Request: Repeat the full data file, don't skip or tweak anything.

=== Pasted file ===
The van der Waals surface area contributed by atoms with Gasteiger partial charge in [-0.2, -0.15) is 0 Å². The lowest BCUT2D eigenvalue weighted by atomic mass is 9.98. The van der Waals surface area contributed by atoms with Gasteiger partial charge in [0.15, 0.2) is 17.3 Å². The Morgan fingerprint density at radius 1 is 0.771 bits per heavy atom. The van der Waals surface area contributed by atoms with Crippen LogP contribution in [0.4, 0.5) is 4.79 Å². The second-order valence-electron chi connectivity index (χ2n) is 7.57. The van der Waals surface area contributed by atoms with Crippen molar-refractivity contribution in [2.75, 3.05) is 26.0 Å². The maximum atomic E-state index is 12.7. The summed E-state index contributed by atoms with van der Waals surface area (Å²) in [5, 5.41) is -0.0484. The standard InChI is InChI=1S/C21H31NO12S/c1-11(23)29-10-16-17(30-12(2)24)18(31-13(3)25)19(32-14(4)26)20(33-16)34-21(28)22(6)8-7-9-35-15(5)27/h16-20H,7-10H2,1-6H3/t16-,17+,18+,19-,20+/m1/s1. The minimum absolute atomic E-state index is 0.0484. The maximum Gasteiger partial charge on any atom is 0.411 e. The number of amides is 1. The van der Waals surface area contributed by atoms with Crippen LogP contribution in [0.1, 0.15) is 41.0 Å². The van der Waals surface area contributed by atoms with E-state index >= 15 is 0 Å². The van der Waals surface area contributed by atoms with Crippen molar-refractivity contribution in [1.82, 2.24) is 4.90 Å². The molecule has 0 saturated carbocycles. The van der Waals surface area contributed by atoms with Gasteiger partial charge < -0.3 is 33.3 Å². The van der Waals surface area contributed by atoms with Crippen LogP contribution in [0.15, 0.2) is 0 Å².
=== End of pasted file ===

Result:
The van der Waals surface area contributed by atoms with Gasteiger partial charge in [-0.2, -0.15) is 0 Å². The lowest BCUT2D eigenvalue weighted by atomic mass is 9.98. The van der Waals surface area contributed by atoms with Gasteiger partial charge in [0.15, 0.2) is 17.3 Å². The Morgan fingerprint density at radius 1 is 0.771 bits per heavy atom. The van der Waals surface area contributed by atoms with Crippen LogP contribution in [0.4, 0.5) is 4.79 Å². The second-order valence-electron chi connectivity index (χ2n) is 7.57. The van der Waals surface area contributed by atoms with Crippen molar-refractivity contribution in [2.75, 3.05) is 26.0 Å². The maximum atomic E-state index is 12.7. The summed E-state index contributed by atoms with van der Waals surface area (Å²) in [5, 5.41) is -0.0484. The standard InChI is InChI=1S/C21H31NO12S/c1-11(23)29-10-16-17(30-12(2)24)18(31-13(3)25)19(32-14(4)26)20(33-16)34-21(28)22(6)8-7-9-35-15(5)27/h16-20H,7-10H2,1-6H3/t16-,17+,18+,19-,20+/m1/s1. The minimum absolute atomic E-state index is 0.0484. The maximum Gasteiger partial charge on any atom is 0.411 e. The number of amides is 1. The van der Waals surface area contributed by atoms with Crippen LogP contribution in [0.1, 0.15) is 41.0 Å². The van der Waals surface area contributed by atoms with E-state index >= 15 is 0 Å². The van der Waals surface area contributed by atoms with Crippen molar-refractivity contribution in [1.82, 2.24) is 4.90 Å². The molecule has 0 saturated carbocycles. The van der Waals surface area contributed by atoms with Gasteiger partial charge < -0.3 is 33.3 Å². The van der Waals surface area contributed by atoms with Crippen LogP contribution in [0.15, 0.2) is 0 Å².